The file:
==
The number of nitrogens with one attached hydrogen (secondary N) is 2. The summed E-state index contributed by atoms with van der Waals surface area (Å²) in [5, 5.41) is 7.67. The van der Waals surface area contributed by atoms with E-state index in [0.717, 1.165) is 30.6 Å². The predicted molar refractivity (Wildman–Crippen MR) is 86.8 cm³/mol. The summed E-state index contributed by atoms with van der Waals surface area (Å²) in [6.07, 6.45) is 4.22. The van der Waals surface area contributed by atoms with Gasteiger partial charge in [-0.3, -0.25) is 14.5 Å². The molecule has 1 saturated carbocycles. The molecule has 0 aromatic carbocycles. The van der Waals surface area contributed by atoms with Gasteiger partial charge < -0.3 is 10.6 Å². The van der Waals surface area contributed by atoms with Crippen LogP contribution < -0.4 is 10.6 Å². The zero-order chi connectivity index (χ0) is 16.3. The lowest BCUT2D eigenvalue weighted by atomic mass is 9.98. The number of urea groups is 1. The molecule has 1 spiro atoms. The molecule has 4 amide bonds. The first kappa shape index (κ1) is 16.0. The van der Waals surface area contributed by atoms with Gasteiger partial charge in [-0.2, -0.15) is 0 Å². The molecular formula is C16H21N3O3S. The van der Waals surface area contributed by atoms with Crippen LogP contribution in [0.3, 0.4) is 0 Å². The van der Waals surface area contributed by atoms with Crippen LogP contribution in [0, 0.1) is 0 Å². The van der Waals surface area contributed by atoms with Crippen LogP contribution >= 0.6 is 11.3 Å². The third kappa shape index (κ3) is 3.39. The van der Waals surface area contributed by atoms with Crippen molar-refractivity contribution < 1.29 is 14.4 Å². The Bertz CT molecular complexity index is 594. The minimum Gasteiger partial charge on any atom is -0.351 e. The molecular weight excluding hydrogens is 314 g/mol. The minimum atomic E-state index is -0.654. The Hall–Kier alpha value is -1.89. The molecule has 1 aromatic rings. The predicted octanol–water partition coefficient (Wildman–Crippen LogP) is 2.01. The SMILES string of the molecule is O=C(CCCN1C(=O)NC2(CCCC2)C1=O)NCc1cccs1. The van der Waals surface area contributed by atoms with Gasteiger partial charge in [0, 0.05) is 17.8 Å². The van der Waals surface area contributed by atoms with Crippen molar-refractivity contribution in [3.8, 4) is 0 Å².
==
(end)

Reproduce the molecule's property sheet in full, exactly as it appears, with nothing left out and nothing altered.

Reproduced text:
The number of nitrogens with one attached hydrogen (secondary N) is 2. The summed E-state index contributed by atoms with van der Waals surface area (Å²) in [5, 5.41) is 7.67. The van der Waals surface area contributed by atoms with E-state index in [0.717, 1.165) is 30.6 Å². The predicted molar refractivity (Wildman–Crippen MR) is 86.8 cm³/mol. The summed E-state index contributed by atoms with van der Waals surface area (Å²) in [6.07, 6.45) is 4.22. The van der Waals surface area contributed by atoms with Gasteiger partial charge in [-0.3, -0.25) is 14.5 Å². The molecule has 1 saturated carbocycles. The molecule has 0 aromatic carbocycles. The van der Waals surface area contributed by atoms with Gasteiger partial charge < -0.3 is 10.6 Å². The van der Waals surface area contributed by atoms with Crippen LogP contribution < -0.4 is 10.6 Å². The zero-order chi connectivity index (χ0) is 16.3. The lowest BCUT2D eigenvalue weighted by atomic mass is 9.98. The number of urea groups is 1. The molecule has 1 spiro atoms. The molecule has 4 amide bonds. The first kappa shape index (κ1) is 16.0. The van der Waals surface area contributed by atoms with Gasteiger partial charge in [-0.2, -0.15) is 0 Å². The molecular formula is C16H21N3O3S. The van der Waals surface area contributed by atoms with Crippen LogP contribution in [0.3, 0.4) is 0 Å². The van der Waals surface area contributed by atoms with Crippen LogP contribution in [0, 0.1) is 0 Å². The van der Waals surface area contributed by atoms with Crippen LogP contribution >= 0.6 is 11.3 Å². The third kappa shape index (κ3) is 3.39. The van der Waals surface area contributed by atoms with Crippen molar-refractivity contribution < 1.29 is 14.4 Å². The Bertz CT molecular complexity index is 594. The minimum Gasteiger partial charge on any atom is -0.351 e. The molecular weight excluding hydrogens is 314 g/mol. The minimum atomic E-state index is -0.654. The Hall–Kier alpha value is -1.89. The molecule has 1 aromatic rings. The predicted octanol–water partition coefficient (Wildman–Crippen LogP) is 2.01. The SMILES string of the molecule is O=C(CCCN1C(=O)NC2(CCCC2)C1=O)NCc1cccs1. The van der Waals surface area contributed by atoms with Gasteiger partial charge in [0, 0.05) is 17.8 Å². The van der Waals surface area contributed by atoms with Crippen molar-refractivity contribution in [3.8, 4) is 0 Å².